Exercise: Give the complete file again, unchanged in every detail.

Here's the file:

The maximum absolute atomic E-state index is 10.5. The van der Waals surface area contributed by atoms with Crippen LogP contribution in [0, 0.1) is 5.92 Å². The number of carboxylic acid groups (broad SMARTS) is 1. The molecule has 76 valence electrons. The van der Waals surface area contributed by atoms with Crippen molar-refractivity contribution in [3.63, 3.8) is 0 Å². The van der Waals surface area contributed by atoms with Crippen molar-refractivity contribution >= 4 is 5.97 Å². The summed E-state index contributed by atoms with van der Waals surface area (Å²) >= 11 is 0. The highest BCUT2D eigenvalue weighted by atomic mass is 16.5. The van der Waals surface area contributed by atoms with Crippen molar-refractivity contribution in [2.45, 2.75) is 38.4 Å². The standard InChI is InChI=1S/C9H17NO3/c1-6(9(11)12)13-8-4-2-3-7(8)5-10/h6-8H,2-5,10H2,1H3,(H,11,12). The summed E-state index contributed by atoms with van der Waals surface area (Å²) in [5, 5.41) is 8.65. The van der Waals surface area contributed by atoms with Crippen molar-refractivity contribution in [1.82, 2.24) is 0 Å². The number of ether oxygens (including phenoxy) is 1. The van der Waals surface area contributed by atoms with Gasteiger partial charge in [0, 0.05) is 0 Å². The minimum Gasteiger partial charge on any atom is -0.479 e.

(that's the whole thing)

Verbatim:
The maximum absolute atomic E-state index is 10.5. The van der Waals surface area contributed by atoms with Crippen LogP contribution in [0, 0.1) is 5.92 Å². The number of carboxylic acid groups (broad SMARTS) is 1. The molecule has 76 valence electrons. The van der Waals surface area contributed by atoms with Crippen molar-refractivity contribution in [3.63, 3.8) is 0 Å². The van der Waals surface area contributed by atoms with Crippen molar-refractivity contribution >= 4 is 5.97 Å². The summed E-state index contributed by atoms with van der Waals surface area (Å²) >= 11 is 0. The highest BCUT2D eigenvalue weighted by atomic mass is 16.5. The van der Waals surface area contributed by atoms with Crippen molar-refractivity contribution in [2.45, 2.75) is 38.4 Å². The standard InChI is InChI=1S/C9H17NO3/c1-6(9(11)12)13-8-4-2-3-7(8)5-10/h6-8H,2-5,10H2,1H3,(H,11,12). The summed E-state index contributed by atoms with van der Waals surface area (Å²) in [5, 5.41) is 8.65. The van der Waals surface area contributed by atoms with Crippen molar-refractivity contribution in [1.82, 2.24) is 0 Å². The number of ether oxygens (including phenoxy) is 1. The van der Waals surface area contributed by atoms with Gasteiger partial charge in [0, 0.05) is 0 Å². The minimum Gasteiger partial charge on any atom is -0.479 e.